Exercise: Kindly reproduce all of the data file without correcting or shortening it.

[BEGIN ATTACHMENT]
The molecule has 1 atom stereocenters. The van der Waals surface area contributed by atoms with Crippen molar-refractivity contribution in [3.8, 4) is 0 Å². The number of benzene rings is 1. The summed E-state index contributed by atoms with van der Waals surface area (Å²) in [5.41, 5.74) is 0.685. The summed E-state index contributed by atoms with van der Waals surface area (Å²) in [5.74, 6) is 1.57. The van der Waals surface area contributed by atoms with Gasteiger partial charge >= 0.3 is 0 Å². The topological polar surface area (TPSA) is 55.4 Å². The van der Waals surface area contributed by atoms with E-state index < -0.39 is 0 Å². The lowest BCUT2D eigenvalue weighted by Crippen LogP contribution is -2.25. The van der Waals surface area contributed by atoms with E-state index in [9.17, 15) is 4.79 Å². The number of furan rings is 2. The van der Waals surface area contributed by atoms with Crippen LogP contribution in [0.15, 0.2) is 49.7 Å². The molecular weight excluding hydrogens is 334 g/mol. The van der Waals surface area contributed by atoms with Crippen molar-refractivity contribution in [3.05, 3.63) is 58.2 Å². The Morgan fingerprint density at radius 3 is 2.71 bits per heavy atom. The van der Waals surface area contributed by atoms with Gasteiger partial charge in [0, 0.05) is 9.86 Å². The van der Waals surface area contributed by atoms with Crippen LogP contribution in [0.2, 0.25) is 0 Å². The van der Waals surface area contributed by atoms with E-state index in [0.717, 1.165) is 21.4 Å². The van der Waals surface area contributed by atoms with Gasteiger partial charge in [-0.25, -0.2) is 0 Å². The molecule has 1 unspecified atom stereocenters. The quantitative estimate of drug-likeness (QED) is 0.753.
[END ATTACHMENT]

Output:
The molecule has 1 atom stereocenters. The van der Waals surface area contributed by atoms with Crippen molar-refractivity contribution in [3.8, 4) is 0 Å². The number of benzene rings is 1. The summed E-state index contributed by atoms with van der Waals surface area (Å²) in [5.41, 5.74) is 0.685. The summed E-state index contributed by atoms with van der Waals surface area (Å²) in [5.74, 6) is 1.57. The van der Waals surface area contributed by atoms with Gasteiger partial charge >= 0.3 is 0 Å². The topological polar surface area (TPSA) is 55.4 Å². The van der Waals surface area contributed by atoms with E-state index < -0.39 is 0 Å². The lowest BCUT2D eigenvalue weighted by Crippen LogP contribution is -2.25. The van der Waals surface area contributed by atoms with E-state index in [9.17, 15) is 4.79 Å². The number of furan rings is 2. The van der Waals surface area contributed by atoms with Crippen LogP contribution in [0.15, 0.2) is 49.7 Å². The molecular weight excluding hydrogens is 334 g/mol. The van der Waals surface area contributed by atoms with Crippen molar-refractivity contribution in [3.05, 3.63) is 58.2 Å². The Morgan fingerprint density at radius 3 is 2.71 bits per heavy atom. The van der Waals surface area contributed by atoms with Gasteiger partial charge in [0, 0.05) is 9.86 Å². The van der Waals surface area contributed by atoms with Crippen LogP contribution in [0.2, 0.25) is 0 Å². The van der Waals surface area contributed by atoms with E-state index in [0.717, 1.165) is 21.4 Å². The van der Waals surface area contributed by atoms with Gasteiger partial charge in [-0.25, -0.2) is 0 Å². The molecule has 1 unspecified atom stereocenters. The quantitative estimate of drug-likeness (QED) is 0.753.